No. People who got the most votes became 'political representatives'.  

As individual citizens, Indians were accorded fundamental civil and political rights, including the franchise for all adults – creating a single, undivided electorate of around 200 million people. But if universal suffrage recognized the first-order diversity of interests among in dividual Indians,

It didn't. Universal suffrage recognizes no fucking diversity. One guy has a vote same as a very different guy.  

there were, both in the Constitution and in its early years of practical enactment, also several instruments designed to recognize their differences as defined by group allegiances.

No. There were reserved seats but only Hindu Dalits could stand in constituencies reserved for S.Cs.  

One might call these instruments a system of second-order diversity.

Only if one were lying. Second order diversity means diverse types of diversity. In this case there was none. Either you were of the right ancestry to stand in a reserved seat or you were not. This is first order diversity- based on only one criteria viz. birth. There was no second type of diversity based on education or gender or anything else. 

These political mechanisms were designed to organize India’s uneven social diversity into a coherent representative form:

No. They were designed to ensure that a certain proportion of legislators would belong to SC & ST communities. Coherence was not a criteria. No 'organization' was involved.  

to offer minorities protections from majoritarian will,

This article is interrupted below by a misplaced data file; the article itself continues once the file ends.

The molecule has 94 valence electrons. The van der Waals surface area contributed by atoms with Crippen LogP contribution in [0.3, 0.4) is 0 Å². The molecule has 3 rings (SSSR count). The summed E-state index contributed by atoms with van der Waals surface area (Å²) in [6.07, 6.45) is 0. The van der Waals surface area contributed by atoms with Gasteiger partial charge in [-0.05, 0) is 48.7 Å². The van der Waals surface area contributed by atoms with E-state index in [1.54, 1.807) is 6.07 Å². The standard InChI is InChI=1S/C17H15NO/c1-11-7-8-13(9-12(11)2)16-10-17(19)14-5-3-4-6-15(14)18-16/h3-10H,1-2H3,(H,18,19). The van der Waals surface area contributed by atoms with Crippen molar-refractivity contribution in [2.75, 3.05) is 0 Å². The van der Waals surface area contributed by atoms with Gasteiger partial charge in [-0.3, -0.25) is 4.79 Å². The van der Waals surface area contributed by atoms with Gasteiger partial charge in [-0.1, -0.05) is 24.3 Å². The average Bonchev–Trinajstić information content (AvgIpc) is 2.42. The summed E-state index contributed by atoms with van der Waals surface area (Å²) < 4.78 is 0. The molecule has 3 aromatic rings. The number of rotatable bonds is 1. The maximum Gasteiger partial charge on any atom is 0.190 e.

if the Constitution can be amended or suspended or abrogated, it has no power to protect anybody or anything.  

to give the ex-Untouchables (who came to be known as Dalits) remedies against uppercaste oppression,

No. Remedies were created later. 

and to recognize the presence and dynamism of a mass of cultural, linguistic and individual identities:

No. The Constitution did not recognize anything or anyone. It merely clarifies which languages have a particular legal status for particular purposes.  

instead of trying to build structural barriers and walls of separation,

It is the job of the Constitution to build or reinforce structural barriers between branches of Government. Khilnani is a khretin.  

it chose provisional and inherently political methods – flexible, but always open to contest and liable to be unstable.

No. It chose statutory methods which were inflexible and not open to contest- e.g. it created the Electoral Commission which is a permanent constitutional body. Khilnani is utterly ignorant. 

Three second-order forms of representing diversity should be particularly noticed. The Constitution-makers – fearful of further partitions along ethnic or religious lines – had initially wanted to see the federal principle as simply an administrative tool to distribute powers between centre and region.

There is no 'federal principle'. The Constitution is explicitly unitary. There is no dual sovereignty on the US model. 

They feared that aligning the claims of linguistic and cultural identities with territory would threaten further division of the country. But in fact when, in the 1950s, demands were made for such alignment – in the form of linguistic states – Nehru conceded them. And, contrary to initial fears, this served to stabilize and integrate the Union.